Pakistan, India to resume peace talks

December 27, 2013 - 9:23:20 am
ISLAMABAD: Signifying a gradual thaw in relations, Pakistan and India are inching closer to the resumption of stalled peace talks following the ‘successful’ meeting of top military officials from the two countries this week.

Billed as baby steps, the two neighbours are holding discussions to arrange a meeting of their commerce ministers next month in New Delhi. 

A foreign ministry official revealed that commerce ministers would meet on the sidelines of a conference of South Asian Association for Regional Cooperation (SAARC) in the Indian capital on January 15-17.

Officials familiar with the development said major decisions were expected in the commerce ministers’ talks, as Prime Minister Nawaz Sharif would announce new measures seeking improved trade and economic ties with New Delhi.

“The meeting of DGMOs will certainly help ease tensions,” said another official speaking on condition of anonymity. During Tuesday’s historic meeting, the DGMOs agreed to take steps to prevent ceasefire violations across the Line of Control (LoC) that separates our two countries.

Despite the chequered history, Pakistan is now hoping that the easing of tensions on the LoC will pave the way for the resumption of composite dialogue. 

“Our proposal for resumption of the dialogue is still on the table and we expect now a positive response from India,” the official said. The third round of peace process was originally scheduled to kick-start in January this year but talks could not take place due to clashes on the LoC.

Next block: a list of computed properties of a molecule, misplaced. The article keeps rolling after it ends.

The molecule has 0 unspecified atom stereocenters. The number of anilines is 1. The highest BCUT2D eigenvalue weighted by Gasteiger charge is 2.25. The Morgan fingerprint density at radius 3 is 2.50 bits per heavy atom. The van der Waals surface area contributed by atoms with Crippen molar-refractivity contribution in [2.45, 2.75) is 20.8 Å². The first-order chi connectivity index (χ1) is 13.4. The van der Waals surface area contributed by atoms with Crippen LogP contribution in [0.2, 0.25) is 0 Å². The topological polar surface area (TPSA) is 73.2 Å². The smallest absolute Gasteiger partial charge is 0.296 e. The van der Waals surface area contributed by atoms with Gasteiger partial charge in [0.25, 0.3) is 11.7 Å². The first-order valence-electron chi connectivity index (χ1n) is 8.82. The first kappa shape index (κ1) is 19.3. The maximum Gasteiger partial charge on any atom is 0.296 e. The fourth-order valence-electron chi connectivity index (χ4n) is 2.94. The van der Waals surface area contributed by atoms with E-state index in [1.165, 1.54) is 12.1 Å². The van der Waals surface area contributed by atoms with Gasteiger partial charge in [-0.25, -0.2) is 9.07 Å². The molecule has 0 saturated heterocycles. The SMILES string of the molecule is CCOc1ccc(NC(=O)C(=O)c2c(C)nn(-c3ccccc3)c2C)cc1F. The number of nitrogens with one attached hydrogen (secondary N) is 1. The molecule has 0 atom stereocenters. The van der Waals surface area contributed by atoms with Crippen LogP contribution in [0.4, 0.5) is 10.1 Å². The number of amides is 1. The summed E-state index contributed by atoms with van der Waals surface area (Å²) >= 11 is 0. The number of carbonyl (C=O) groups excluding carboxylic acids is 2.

New Delhi was also reluctant to resume the composite dialogue due to what it claimed ‘slow progress’ to prosecute perpetrators of November 2008 Mumbai attacks.

Commenting on the development, a foreign office official acknowledged that negative fallout of the Mumbai attacks was still haunting the two neighbours. 

“But our position is very clear that the process of dialogue must continue,” the official insisted.

Meanwhile, it is also learnt that a meeting between the national security advisers of the two countries was likely to take place soon to discuss the prospects of peace talks.

Earlier, Prime Minister Nawaz sent a letter through his special assistant to his Indian counterpart seeking early restoration of composite dialogue. Nawaz said his government was willing to go ‘extra mile’ to improve ties with India. 

The partition of the Punjab and Bengal provinces led to communal riots across India and Pakistan; millions of Muslims moved to Pakistan and millions of Hindus and Sikhs moved to India.

Attacks on Indian military bases by the Pakistan Air Force in December 1971 sparked the Indo-Pakistani War of 1971, which ended with the formal secession of East Pakistan as the independent state of Bangladesh.

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